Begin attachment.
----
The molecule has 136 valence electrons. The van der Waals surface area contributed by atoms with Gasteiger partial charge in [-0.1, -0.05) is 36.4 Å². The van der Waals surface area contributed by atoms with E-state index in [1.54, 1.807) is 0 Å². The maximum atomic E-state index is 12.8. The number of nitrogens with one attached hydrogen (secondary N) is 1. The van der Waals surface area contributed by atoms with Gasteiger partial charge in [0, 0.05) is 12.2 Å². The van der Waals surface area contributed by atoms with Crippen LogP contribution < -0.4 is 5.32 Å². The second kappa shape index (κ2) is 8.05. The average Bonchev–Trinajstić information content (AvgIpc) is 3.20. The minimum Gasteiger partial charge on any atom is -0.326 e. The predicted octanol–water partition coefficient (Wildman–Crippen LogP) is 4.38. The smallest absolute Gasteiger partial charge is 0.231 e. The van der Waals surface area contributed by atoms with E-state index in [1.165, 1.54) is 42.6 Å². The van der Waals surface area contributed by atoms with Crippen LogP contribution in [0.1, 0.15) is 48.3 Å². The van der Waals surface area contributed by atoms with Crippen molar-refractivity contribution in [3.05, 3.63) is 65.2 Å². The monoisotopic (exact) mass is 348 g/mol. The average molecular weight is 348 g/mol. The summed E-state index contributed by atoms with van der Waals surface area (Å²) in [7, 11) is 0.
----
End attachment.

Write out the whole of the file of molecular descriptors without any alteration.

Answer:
The molecule has 136 valence electrons. The van der Waals surface area contributed by atoms with Gasteiger partial charge in [-0.1, -0.05) is 36.4 Å². The van der Waals surface area contributed by atoms with E-state index in [1.54, 1.807) is 0 Å². The maximum atomic E-state index is 12.8. The number of nitrogens with one attached hydrogen (secondary N) is 1. The van der Waals surface area contributed by atoms with Gasteiger partial charge in [0, 0.05) is 12.2 Å². The van der Waals surface area contributed by atoms with Crippen LogP contribution < -0.4 is 5.32 Å². The second kappa shape index (κ2) is 8.05. The average Bonchev–Trinajstić information content (AvgIpc) is 3.20. The minimum Gasteiger partial charge on any atom is -0.326 e. The predicted octanol–water partition coefficient (Wildman–Crippen LogP) is 4.38. The smallest absolute Gasteiger partial charge is 0.231 e. The van der Waals surface area contributed by atoms with E-state index in [1.165, 1.54) is 42.6 Å². The van der Waals surface area contributed by atoms with Crippen LogP contribution in [0.1, 0.15) is 48.3 Å². The van der Waals surface area contributed by atoms with Crippen molar-refractivity contribution in [3.05, 3.63) is 65.2 Å². The monoisotopic (exact) mass is 348 g/mol. The average molecular weight is 348 g/mol. The summed E-state index contributed by atoms with van der Waals surface area (Å²) in [7, 11) is 0.